Health systems and their partners can take advantage of HealthSuite Store to manage and archive consumer and clinical data from disparate sources in the platform's encrypted, cloud-hosted Clinical Data Repository, Telemetry Data Repository, and Object Storage Repository. “HealthSuite Store solves data problems that are unique to healthcare organizations, such as access restrictions, retention duration, and specific data formats,” says Wiggins. “We've evolved our databases over four years to be able to model all the types of healthcare-specific data, ranging from continuous data from devices to DICOM medical imaging information.”
The data repositories provide Philips customers with off-the-shelf simplicity similar to the AWS offerings they're built on, including Amazon S3, Amazon Relational Database Service (Amazon RDS), Amazon DynamoDB, and Amazon Redshift. “We've built preconfigured databases and APIs around healthcare standards and requirements,” says Ad Dijkhoff, head of HSDP business development at Philips. “Just like with deploying an AWS-based database, in just a few clicks customers have a database suitable for healthcare data, with controlled access, consent management, and all the other needed guardrails built right in.”
Healthcare Standards-Based Interoperability
Philips teams and customers can turn to HealthSuite Share for standards-based interoperability between apps, devices, and third-party systems using FHIR, HL7, and IHE profiles. “After organizations have their data in the cloud, they'll start thinking about sharing it,” says Wiggins. “A key Share capability is IO Bridge, which simplifies mapping, ingesting, and transforming data so it can be exchanged within enterprise systems. It's very straightforward to work with because it has a flexible API-based framework.”
Processing Healthcare Big Data
HealthSuite Analyze provides a big data processing framework for ingesting, managing, and analyzing healthcare data. Wiggins says, “Our platform can ingest very large volumes of data and house it in either a Hadoop-based data lake or one that is designed for smaller volumes of data and for structured data that doesn't necessitate the overhead of a Hadoop-based system. The Analyze Insights service supports the development and testing of algorithms, such as for clinical trials.”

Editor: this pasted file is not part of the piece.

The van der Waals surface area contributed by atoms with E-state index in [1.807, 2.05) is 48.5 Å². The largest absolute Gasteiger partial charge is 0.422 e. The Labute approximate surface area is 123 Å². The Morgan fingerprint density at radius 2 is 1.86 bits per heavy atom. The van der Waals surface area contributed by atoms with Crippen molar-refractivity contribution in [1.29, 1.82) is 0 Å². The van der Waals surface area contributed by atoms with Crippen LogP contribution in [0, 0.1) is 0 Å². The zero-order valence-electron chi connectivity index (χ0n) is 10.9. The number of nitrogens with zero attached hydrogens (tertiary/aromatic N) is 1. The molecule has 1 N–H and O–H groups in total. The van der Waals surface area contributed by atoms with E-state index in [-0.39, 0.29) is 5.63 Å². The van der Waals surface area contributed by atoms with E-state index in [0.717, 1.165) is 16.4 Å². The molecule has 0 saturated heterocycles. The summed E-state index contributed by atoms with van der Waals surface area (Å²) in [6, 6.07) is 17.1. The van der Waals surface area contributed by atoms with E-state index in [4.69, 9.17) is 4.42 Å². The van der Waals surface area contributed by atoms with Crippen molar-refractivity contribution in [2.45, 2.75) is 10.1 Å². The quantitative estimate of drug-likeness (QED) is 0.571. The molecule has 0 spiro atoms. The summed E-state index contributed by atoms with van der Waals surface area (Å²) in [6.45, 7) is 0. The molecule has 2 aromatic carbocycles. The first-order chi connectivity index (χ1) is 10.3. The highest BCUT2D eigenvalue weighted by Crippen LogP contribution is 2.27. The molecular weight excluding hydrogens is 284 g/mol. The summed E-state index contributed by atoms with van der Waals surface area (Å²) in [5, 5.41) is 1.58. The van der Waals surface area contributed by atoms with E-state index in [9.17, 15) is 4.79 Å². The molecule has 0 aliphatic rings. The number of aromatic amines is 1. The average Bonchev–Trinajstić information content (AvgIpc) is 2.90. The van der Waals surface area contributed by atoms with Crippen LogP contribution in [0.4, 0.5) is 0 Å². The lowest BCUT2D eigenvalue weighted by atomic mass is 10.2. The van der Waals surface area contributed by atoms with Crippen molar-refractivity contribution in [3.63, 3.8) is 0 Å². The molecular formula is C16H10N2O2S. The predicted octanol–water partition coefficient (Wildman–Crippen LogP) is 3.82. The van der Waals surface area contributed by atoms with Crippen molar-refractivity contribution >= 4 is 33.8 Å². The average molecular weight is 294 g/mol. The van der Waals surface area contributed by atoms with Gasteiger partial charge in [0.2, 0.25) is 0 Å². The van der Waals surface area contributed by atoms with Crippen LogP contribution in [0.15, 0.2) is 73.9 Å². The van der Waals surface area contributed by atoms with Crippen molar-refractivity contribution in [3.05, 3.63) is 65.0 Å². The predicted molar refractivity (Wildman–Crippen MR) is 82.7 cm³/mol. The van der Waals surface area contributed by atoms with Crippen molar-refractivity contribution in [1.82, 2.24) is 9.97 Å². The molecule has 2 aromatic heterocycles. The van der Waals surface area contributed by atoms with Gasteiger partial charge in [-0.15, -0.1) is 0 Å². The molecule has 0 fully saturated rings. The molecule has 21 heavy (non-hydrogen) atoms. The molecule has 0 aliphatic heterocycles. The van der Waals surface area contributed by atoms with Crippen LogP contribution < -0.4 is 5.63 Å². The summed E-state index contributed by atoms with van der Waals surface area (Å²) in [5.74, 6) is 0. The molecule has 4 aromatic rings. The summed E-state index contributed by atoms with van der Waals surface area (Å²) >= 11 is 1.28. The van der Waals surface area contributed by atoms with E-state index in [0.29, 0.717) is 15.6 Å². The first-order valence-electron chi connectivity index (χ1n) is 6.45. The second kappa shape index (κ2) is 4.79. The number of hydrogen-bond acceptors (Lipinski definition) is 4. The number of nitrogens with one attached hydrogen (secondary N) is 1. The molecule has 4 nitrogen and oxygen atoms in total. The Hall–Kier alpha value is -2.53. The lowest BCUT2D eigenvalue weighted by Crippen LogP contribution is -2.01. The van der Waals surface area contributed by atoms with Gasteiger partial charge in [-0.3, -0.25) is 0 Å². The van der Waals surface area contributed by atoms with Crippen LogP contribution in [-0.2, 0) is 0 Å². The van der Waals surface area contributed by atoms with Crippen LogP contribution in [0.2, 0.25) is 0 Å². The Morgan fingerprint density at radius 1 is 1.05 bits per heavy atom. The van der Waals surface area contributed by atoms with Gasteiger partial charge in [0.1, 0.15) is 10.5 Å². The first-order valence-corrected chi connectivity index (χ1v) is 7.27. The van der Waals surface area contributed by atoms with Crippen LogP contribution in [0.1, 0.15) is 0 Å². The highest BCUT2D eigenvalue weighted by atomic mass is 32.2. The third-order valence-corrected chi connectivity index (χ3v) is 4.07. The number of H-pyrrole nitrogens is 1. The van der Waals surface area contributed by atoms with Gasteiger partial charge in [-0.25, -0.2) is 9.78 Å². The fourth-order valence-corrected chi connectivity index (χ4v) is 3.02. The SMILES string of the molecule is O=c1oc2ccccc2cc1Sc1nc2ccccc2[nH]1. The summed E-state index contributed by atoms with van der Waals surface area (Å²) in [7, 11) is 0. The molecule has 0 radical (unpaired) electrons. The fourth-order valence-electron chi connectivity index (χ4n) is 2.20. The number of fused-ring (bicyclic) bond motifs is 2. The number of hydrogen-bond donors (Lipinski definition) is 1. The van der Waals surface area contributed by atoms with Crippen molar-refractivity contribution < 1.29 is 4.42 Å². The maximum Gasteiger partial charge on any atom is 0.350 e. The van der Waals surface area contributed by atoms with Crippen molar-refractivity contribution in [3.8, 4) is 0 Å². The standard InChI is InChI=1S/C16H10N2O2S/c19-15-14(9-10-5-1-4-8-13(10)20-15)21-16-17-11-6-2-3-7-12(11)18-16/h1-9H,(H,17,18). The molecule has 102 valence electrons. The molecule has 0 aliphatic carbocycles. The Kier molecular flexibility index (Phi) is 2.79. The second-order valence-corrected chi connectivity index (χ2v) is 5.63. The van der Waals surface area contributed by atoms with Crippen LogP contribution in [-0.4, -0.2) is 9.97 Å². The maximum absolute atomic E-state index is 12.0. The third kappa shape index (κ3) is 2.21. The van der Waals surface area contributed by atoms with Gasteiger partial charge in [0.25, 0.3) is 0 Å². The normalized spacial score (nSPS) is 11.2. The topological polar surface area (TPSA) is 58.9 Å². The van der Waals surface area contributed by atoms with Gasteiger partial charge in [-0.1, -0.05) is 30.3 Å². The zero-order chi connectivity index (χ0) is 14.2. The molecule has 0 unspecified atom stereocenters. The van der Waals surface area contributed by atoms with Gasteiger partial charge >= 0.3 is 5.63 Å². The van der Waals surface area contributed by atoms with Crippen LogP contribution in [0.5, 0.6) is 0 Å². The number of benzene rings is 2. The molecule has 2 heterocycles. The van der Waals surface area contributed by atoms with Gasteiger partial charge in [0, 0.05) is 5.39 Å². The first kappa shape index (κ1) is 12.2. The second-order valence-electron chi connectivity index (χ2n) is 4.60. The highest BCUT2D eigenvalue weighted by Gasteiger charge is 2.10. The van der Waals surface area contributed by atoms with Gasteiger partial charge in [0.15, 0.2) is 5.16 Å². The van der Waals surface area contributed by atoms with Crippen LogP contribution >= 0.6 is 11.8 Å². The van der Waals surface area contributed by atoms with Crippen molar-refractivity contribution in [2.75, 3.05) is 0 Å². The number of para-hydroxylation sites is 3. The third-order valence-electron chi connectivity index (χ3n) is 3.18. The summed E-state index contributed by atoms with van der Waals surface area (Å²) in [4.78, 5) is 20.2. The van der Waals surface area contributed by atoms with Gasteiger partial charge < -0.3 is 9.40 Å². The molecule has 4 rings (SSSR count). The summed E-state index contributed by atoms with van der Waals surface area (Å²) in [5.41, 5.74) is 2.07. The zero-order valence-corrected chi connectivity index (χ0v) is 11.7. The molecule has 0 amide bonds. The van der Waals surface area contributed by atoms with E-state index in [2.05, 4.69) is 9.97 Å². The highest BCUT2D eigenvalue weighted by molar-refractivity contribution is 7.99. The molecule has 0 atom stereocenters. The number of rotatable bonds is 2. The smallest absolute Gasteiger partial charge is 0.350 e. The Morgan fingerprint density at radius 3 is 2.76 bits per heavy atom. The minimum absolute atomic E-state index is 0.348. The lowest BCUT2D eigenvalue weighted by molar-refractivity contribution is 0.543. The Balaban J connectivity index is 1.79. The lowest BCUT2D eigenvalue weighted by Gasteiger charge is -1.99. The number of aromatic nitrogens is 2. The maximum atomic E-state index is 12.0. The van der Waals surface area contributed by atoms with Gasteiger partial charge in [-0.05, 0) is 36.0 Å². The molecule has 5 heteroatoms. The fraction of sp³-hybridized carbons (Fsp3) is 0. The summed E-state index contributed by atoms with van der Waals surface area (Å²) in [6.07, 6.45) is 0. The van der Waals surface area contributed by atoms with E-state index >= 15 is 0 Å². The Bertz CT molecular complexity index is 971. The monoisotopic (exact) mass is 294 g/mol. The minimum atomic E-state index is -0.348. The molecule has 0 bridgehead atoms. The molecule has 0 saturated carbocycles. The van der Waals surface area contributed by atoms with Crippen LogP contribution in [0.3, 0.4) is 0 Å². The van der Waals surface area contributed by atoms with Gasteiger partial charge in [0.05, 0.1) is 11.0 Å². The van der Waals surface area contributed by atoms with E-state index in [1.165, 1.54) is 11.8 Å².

Philips HSDP on AWS: A Powerful Combination
The combination of AWS and HSDP provides the capabilities to bring innovative healthcare solutions to market faster than ever. Wiggins concludes, “By running Philips HealthSuite Digital Platform on AWS, we're able to provide our customers with the power, security, and flexibility of AWS services with the healthcare-specific added value we've built on top.”
To learn more, visit aws.amazon.com/health.
Philips is a leading health technology company focused on improving people's health and enabling better outcomes along a continuum from healthy living and prevention to diagnosis, treatment, and home care. Philips leverages advanced technology as well as deep clinical and consumer insights to deliver integrated solutions.
Benefits of AWS
- Baked-in security and privacy compliance for the healthcare sector
- Simple connectivity for clinical-grade devices
- Easy-to-deploy healthcare-specific databases
- Standards-based interoperability of healthcare systems
- Certified compliance with regulations such as ISO 27001/18, SOC 2, and HITRUST
AWS Services Used
Amazon Elastic Compute Cloud (Amazon EC2) is a web service that provides secure, resizable compute capacity in the cloud. It is designed to make web-scale cloud computing easier for developers.
Amazon Simple Storage Service (Amazon S3) is an object storage service that offers industry-leading scalability, data availability, security, and performance.
AWS IoT Core
AWS IoT Core is a managed cloud service that lets connected devices easily and securely interact with cloud applications and other devices. AWS IoT Core can support billions of devices and trillions of messages, and can process and route those messages to AWS endpoints and to other devices reliably and securely.
Amazon Relational Database Service (Amazon RDS) makes it easy to set up, operate, and scale a relational database in the cloud.